National Transportation Safety Board
Quick Notes Human error causes most auto accidents. Self-driving cars are safe given the right circumstances and uses. There are…
Human error causes most auto accidents.
Self-driving cars are safe given the right circumstances and uses.
There are inherent dangers to self-driving cars, such as electrical and technological breakdown, and they should be tightly regulated.
Self-driving car safety has been hotly debated in recent years as we see more and more of them. But are they safe? Are they completely autonomous on the road? Is there a human being still behind the wheel in case of a breakdown? The answer to each of these questions can easily affect one’s opinion on self-driving car safety.
A self-driving car is described as either an autonomous, driverless or robotic car that has the ability to detect its surroundings and proceed safely with little or no human control. The definition covers a lot and a car with some human oversight or control is safer than none due to concerns relating to mechanical, electrical or technological breakdown, and situations requiring human interaction and understanding. But, the same could be said in claiming self-driving cars are safer with less human oversight. A self-driving car predicts the actions of others around it while it detects its surroundings. When unpredictable actions occur, it may not be as easy for the self-driving car to make its own decisions as to how to proceed within the short time period that a decision needs to be made and action needs to be taken.
Self-driving cars: Safe?
1. Human Error – Most automobile accidents are caused by human error. Removing the human element from driving should automatically make these vehicles safer. That being said, in situations of breakdown or where there is an interaction with a car driven by a human, eye contact and mutual implied agreement may be required for everyone on the road to safely navigate a situation.
2. Strict Set rules – Self-driving cars are programmed to strictly follow the rules of the road and common good practice standards of safe driving in addition to their own programmed rules. They do not deviate from these are and so are theoretically considered safer than cars with human drivers.
3. Technically there is still a human involved – Despite the claim of being ‘driverless’ there is an actual human being involved who oversees the vehicle. The commonly referred to accident in 2018 in which a pedestrian was killed has been attributed to the inattention of the human overseer. Take from that what you will.
Self-driving cars: Madness?
1. Adverse weather conditions – To date, the self-driving car has only been tested in areas with dry weather conditions. It remains to be seen how a self-driving car would handle a snowstorm, hitting black ice or hydroplaning. These may be conditions for which human interaction is required in order to avoid accidents. There is a reason self-driving cars have yet to be extensively used in areas where there is a lot of rainfall or harsh weather conditions. Doubts are to be had about a self-driving car’s ability to maneuver black ice or accident avoidance when multiple cars are losing control on a roadway.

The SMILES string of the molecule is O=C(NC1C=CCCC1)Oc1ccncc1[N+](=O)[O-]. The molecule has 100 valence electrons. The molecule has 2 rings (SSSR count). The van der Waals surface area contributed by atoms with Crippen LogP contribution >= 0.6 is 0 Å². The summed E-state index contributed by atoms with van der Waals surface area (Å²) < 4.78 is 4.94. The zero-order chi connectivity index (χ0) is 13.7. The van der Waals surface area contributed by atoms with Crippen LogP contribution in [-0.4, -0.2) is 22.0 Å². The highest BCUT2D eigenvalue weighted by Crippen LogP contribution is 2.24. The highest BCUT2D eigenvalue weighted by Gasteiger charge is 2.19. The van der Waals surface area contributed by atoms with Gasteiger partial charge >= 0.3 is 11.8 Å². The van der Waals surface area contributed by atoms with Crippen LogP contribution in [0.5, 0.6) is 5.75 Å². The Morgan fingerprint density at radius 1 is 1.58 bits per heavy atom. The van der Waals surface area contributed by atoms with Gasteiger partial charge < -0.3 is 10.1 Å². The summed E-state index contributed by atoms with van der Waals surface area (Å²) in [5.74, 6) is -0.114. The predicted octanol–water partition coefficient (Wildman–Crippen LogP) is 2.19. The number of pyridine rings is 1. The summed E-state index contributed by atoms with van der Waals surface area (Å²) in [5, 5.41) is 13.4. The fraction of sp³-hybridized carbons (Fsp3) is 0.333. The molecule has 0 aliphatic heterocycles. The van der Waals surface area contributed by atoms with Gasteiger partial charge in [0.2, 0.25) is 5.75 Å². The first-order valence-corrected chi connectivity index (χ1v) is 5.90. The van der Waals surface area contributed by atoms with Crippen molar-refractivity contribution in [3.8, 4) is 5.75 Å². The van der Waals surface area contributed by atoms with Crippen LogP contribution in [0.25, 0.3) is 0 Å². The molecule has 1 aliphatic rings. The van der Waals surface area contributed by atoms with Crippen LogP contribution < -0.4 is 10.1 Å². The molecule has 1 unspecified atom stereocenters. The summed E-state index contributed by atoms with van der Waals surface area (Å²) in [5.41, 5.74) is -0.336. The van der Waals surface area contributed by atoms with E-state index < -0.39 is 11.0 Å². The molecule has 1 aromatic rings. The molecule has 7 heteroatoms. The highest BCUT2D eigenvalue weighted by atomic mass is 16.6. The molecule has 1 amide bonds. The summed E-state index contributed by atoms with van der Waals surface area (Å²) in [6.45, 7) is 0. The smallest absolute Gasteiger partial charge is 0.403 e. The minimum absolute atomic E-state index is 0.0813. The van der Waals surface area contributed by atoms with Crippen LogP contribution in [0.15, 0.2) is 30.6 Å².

2. Unpredictable human driver element – The reality is that due to cost and concern not everyone is going to be rushing out to the dealership for their self-driving car. This means self-driving cars will have to deal with the unpredictable nature and human error of human drivers still on the road. The artificial intelligence of the self-driving car may not have the ability to determine what to do in the case a human driver on the road suffers a medical condition behind the wheel, is drunk or other. Just as all human drivers cannot accurately and safely predict what to do in those situations, neither can the self-driving car. In 2016 a truck collided with a self-driving car in ‘autopilot’ and killed the car’s driver. Could this have been avoided had the driver been actively driving the vehicle?
3. Mechanical breakdown – Mechanical breakdown and avoiding those who have had a mechanical breakdown are realities of driving. Will the self-driving vehicle always know how to react in the event of a mechanical breakdown leading to a driving emergency? Will it be able to appropriately handle a tire blowout on the highway at high speeds? And in light of the human element and unpredictable nature of the other drivers? There are a few reasonable doubts here.
Self-driving cars: Only safe in certain situations?
The reality may be that self-driving cars are only safe in certain controlled situations. Such as:
1. Designated lanes – The use of designated lanes similar to high occupancy vehicle lanes might be a solution to allowing more self-driving cars onto the road. The possibility of human error or unpredictability from another car with a human driver would all but be eliminated if self-driving cars were restricted to particular areas.
2. Lowered speeds – If self-driving cars are not used on the highway and limited to lower speeds, the likelihood of fatal accidents are much less likely.
3. Dry weather only – The ability for self-driving cars to handle adverse winter weather conditions has yet to be tested. There are drivers of decades who do not feel comfortable to handle adverse Winter weather conditions on the road. It may be best if self-driving cars are limited to nice weather and dry roads.
4. Constant human oversight – Similar to how cruise control works, it may be best to require a sober licensed human to be in technical oversight of the self-driving car at all times.